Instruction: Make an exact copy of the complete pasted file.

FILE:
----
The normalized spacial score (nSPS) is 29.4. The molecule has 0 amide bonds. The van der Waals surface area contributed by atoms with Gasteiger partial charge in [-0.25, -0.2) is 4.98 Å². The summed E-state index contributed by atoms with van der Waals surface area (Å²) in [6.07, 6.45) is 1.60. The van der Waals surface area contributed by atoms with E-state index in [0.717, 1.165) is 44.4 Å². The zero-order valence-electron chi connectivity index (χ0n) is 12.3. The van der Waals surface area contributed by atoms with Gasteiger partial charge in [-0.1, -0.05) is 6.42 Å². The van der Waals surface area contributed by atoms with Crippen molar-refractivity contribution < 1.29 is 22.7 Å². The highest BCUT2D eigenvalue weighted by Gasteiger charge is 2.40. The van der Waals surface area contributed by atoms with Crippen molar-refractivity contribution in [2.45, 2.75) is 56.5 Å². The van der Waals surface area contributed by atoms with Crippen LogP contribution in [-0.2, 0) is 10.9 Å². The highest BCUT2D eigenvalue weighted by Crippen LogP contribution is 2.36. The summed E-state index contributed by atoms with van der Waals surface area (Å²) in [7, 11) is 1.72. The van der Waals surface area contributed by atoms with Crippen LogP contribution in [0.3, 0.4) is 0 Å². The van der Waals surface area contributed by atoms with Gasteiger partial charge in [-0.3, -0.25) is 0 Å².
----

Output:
The normalized spacial score (nSPS) is 29.4. The molecule has 0 amide bonds. The van der Waals surface area contributed by atoms with Gasteiger partial charge in [-0.25, -0.2) is 4.98 Å². The summed E-state index contributed by atoms with van der Waals surface area (Å²) in [6.07, 6.45) is 1.60. The van der Waals surface area contributed by atoms with E-state index in [0.717, 1.165) is 44.4 Å². The zero-order valence-electron chi connectivity index (χ0n) is 12.3. The van der Waals surface area contributed by atoms with Gasteiger partial charge in [-0.1, -0.05) is 6.42 Å². The van der Waals surface area contributed by atoms with Crippen molar-refractivity contribution < 1.29 is 22.7 Å². The highest BCUT2D eigenvalue weighted by Gasteiger charge is 2.40. The van der Waals surface area contributed by atoms with Crippen molar-refractivity contribution in [2.45, 2.75) is 56.5 Å². The van der Waals surface area contributed by atoms with Crippen LogP contribution in [-0.2, 0) is 10.9 Å². The highest BCUT2D eigenvalue weighted by Crippen LogP contribution is 2.36. The summed E-state index contributed by atoms with van der Waals surface area (Å²) in [7, 11) is 1.72. The van der Waals surface area contributed by atoms with Crippen LogP contribution in [0.3, 0.4) is 0 Å². The van der Waals surface area contributed by atoms with Gasteiger partial charge in [-0.3, -0.25) is 0 Å².